Compiled by Martin Davis © 2010- 2017
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Living in Kamenets-Podolsk

The pre Second World War Jewish community of Kamenets was large enough to maintain numerous Jewish institutions. In its heyday, the Jewish adult population constituted almost 50% of the total population of the city (that is 23,430 people in 1913). The Jewish way of life in Kamenets, prior to the Bolshevik suppressions of 1926 held an attraction for the population; which only the systematic low level Anti Semitism (much of it officially inspired) could sour. In that context it is hardly surprising that many of the Jewish residents of Kamenets chose to remain in their home-town’ , rather than emigrate either to Palestine or to the new world. This goes some way to explaining why my great grandparents - Anja (Hannah) and Avrum-Meyer Leiferman - tried to settle in the UK but returned to Kamenets.

Currents of History

Outwardly, the family appeared as a traditional observant Jewish extended household but, like almost every other family within the community, they were caught up in the currents of history. In 1895, my grandfather (Mordecai-Moshe Leiferman) received his letter from the Imperial Russian Army conscription board, requiring him to report for 5 years of compulsory military service. The requirement was a leftover from the early to mid 1800’s when one male Jew from each family had been forced to undertake 25 years of military conscription and many Jewish boys had been effectively kidnapped and forced into a lifetime’s army servitude. The aim was to ‘Russify’ the Jews; and in that earlier period obliterate their knowledge of family and religion. There are many stories of Jewish men - understandably - trying to find ways to avoid such conscription - such as changing their names and ‘disappearing’ to avoid this Gehenna. My grandfather had agreed with his family that he would go through with it as he was capable of undertaking the physical hardship and it would be a protection for the family. He ceased his studies at the Bet Midrash under Reb Yehuda Goldschmidt (later to become his father-in-law) and reported to the enlistment centre - probably in Kitaigorod, a town near Kamenets - and served as a Sapper in the 100th Division of the 13th Regiment of the Engineers of the Tzar’s Army. His only remembered comment about his military service was that when asked by one of his daughters what he did in the army, he responded with humour and a twinkle in his eye, “I was a cook”.  Finally the majority of the members of the family decided that they would have to go. This presented a double difficulty for my grandfather; he was both betrothed to marry (Etiyeh Golda Goldschmidt - my grandmother) and was also obliged to remain on call as a reserve soldier for the army.  After discussion with my grandmother and both sides of the family, a marriage was ‘contracted’ according to the the religious practices that the family followed. Then the majority of the family fled Kamenets, never to return. Those of the extended Leiferman family who did remain, including Zeidel Leiferman and their children, later experienced hardship and poverty. No members of the extended family, or their friends, who remained in Kamenets are known to have survived the Shoah. Martin Davis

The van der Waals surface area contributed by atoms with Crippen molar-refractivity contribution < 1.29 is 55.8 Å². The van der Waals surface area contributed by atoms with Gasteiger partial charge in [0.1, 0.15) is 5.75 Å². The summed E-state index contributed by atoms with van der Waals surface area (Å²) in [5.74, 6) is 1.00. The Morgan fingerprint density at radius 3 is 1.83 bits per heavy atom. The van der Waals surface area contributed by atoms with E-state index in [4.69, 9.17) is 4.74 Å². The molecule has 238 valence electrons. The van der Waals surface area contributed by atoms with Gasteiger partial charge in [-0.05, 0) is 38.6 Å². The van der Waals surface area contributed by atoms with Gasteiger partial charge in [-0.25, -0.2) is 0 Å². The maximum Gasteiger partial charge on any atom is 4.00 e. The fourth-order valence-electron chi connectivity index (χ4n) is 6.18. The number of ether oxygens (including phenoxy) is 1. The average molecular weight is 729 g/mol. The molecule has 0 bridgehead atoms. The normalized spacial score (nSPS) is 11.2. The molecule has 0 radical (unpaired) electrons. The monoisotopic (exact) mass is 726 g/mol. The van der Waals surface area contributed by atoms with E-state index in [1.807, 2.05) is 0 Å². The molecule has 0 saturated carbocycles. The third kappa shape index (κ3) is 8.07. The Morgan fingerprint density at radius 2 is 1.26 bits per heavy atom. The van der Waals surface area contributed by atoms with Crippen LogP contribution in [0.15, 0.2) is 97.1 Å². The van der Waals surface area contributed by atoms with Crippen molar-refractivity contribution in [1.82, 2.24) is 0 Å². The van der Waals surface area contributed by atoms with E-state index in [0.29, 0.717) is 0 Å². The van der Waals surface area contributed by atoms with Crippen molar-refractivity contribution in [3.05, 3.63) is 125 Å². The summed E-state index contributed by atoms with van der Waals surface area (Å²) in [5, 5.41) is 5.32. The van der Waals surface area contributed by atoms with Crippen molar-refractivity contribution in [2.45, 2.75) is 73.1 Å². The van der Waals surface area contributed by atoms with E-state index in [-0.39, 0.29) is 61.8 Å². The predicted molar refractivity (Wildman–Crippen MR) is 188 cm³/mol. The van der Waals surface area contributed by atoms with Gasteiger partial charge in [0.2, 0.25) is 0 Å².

Avrum-Meyer and Anja (Hannah) Leiferman circa 1895
A Jewish run inn Ukraine  circa 1845 - note the social mix of Ukrainian and Jewish people.
Frima (nee Leiferman) and Aharon Reichman c 1895
Anja and Avrum-Meyer, who had three children (Zeidel, Frima and Mordecai-Moshe), owned an inn and were licensed to sell both alcohol and tobacco. The latter license was apparently very valuable and enabled the whole family to live from the income generated from the inn and to develop an associated small business factoring wine and corn. From our family tradition I would say that the business side of the ‘firm’ was undertaken by the women - it is very clear that during the period up until 1900 my great aunt and great grandmother were in charge of the business whilst the men of the family did the farm trading, labouring and the (most importantly) the studying and praying.
In reality ordinary soldiers in the Imperial Russian army were on  semi- starvation rations and much of what food they did have was trayf, that is not kosher (so for any observant Jew both a physical and moral challenge to eat and impossible to cook). His army record shows that he completed his service without punishment and received an honourable discharge. His discharge certificate, which also served as an internal passport, gave him and his direct family the right to live in any part of the Russian Empire and to travel to, and cross, its borders and demonstrated to the authorities that he had achieved the status of a ‘citizen Jew’ - as the certificate testifies!

Leaving Kamenets

Almost immediately my grandfather left the army he also left Kamenets. By all accounts it was a difficult decision to leave but, because of political activities, the local police had warned my great uncle (Aharon Reichman) that he was at risk of arrest by the Tzar’s secret police and that he and his immediate family would be deported to Siberia.
Mordecai-Moshe Avrimovitch Leiferman’s army discharge certificate issued 31 August 1899
M. M. and Golda Leiferman with their children - 1913
Leiferman/Goldschmidt Family